This shows the way for all of us. Whether our starting point is eight days old at the time of circumcision, or at a later point, when we make a mature decision and decide to accept the Heavenly Kingdom. It should always be a continuous path of gradual growth.
Most parents want their children to have some kind of Jewish education in preparation for their Bar/Bat Mitzvah, in order to insure that the children will want to be part of the Jewish people as they grow up. However, it is essential to continue this education. As King Solomon says (Mishlei 22:6), "Educate the young one on his way so that when he gets older he will not depart from it." The founder of the Mussar Movement, Rabbi Israel Salanter, explains this verse in the following way. Parents and educators must constantly impress upon their children and students the importance of education and continuous growth and development. In this way, they will hopefully continue to educate themselves for the rest of their lives.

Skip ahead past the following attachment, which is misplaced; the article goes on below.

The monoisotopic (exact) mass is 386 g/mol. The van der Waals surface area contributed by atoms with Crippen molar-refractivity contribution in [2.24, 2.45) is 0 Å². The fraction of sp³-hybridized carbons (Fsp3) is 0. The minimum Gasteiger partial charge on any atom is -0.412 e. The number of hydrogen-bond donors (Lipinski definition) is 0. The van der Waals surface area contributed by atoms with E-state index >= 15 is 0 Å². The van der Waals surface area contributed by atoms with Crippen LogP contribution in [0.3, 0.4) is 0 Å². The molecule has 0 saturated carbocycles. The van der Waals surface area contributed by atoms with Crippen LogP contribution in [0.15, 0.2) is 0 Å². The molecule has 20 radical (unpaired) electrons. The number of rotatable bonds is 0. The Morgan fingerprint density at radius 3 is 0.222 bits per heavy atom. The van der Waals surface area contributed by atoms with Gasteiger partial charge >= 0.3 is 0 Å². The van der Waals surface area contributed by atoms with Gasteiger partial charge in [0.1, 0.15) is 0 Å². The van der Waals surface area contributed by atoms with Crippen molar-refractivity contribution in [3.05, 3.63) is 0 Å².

These words were based on notes of Rabbi Avraham Kahn, the Rosh Yeshiva and Founder of Yeshivas Keser Torah in Toronto.
Shalom. Michael Deverett